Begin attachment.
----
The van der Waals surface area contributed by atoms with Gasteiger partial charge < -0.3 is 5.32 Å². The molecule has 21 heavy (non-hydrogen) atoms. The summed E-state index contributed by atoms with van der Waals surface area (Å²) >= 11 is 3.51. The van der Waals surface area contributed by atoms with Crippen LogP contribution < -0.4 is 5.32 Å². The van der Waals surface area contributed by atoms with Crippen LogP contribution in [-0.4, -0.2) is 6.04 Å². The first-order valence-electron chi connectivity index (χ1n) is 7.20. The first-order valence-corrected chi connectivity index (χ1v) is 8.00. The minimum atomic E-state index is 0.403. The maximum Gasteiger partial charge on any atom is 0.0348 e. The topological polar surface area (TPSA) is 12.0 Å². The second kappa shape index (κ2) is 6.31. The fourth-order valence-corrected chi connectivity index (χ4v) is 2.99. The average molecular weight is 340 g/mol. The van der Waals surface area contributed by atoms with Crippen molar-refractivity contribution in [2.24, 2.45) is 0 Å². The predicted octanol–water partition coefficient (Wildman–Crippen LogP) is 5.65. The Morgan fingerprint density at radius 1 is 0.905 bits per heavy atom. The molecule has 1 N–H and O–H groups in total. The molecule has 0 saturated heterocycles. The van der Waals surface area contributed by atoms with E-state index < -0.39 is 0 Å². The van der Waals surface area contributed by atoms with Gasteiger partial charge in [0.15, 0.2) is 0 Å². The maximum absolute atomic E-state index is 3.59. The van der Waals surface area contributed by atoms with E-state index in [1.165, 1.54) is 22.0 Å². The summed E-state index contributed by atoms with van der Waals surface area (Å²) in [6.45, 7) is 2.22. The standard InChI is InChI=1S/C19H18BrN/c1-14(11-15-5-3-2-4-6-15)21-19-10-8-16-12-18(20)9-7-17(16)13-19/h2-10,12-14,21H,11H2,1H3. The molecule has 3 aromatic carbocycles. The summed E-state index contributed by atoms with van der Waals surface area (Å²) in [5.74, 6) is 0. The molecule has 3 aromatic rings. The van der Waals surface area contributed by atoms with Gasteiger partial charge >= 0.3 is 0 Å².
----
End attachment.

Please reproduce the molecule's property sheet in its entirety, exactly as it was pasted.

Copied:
The van der Waals surface area contributed by atoms with Gasteiger partial charge < -0.3 is 5.32 Å². The molecule has 21 heavy (non-hydrogen) atoms. The summed E-state index contributed by atoms with van der Waals surface area (Å²) >= 11 is 3.51. The van der Waals surface area contributed by atoms with Crippen LogP contribution < -0.4 is 5.32 Å². The van der Waals surface area contributed by atoms with Crippen LogP contribution in [-0.4, -0.2) is 6.04 Å². The first-order valence-electron chi connectivity index (χ1n) is 7.20. The first-order valence-corrected chi connectivity index (χ1v) is 8.00. The minimum atomic E-state index is 0.403. The maximum Gasteiger partial charge on any atom is 0.0348 e. The topological polar surface area (TPSA) is 12.0 Å². The second kappa shape index (κ2) is 6.31. The fourth-order valence-corrected chi connectivity index (χ4v) is 2.99. The average molecular weight is 340 g/mol. The van der Waals surface area contributed by atoms with Crippen molar-refractivity contribution in [2.24, 2.45) is 0 Å². The predicted octanol–water partition coefficient (Wildman–Crippen LogP) is 5.65. The Morgan fingerprint density at radius 1 is 0.905 bits per heavy atom. The molecule has 1 N–H and O–H groups in total. The molecule has 0 saturated heterocycles. The van der Waals surface area contributed by atoms with E-state index < -0.39 is 0 Å². The van der Waals surface area contributed by atoms with Gasteiger partial charge in [0.15, 0.2) is 0 Å². The maximum absolute atomic E-state index is 3.59. The van der Waals surface area contributed by atoms with E-state index in [1.165, 1.54) is 22.0 Å². The summed E-state index contributed by atoms with van der Waals surface area (Å²) in [6.45, 7) is 2.22. The standard InChI is InChI=1S/C19H18BrN/c1-14(11-15-5-3-2-4-6-15)21-19-10-8-16-12-18(20)9-7-17(16)13-19/h2-10,12-14,21H,11H2,1H3. The molecule has 3 aromatic carbocycles. The summed E-state index contributed by atoms with van der Waals surface area (Å²) in [5.74, 6) is 0. The molecule has 3 aromatic rings. The van der Waals surface area contributed by atoms with Gasteiger partial charge >= 0.3 is 0 Å².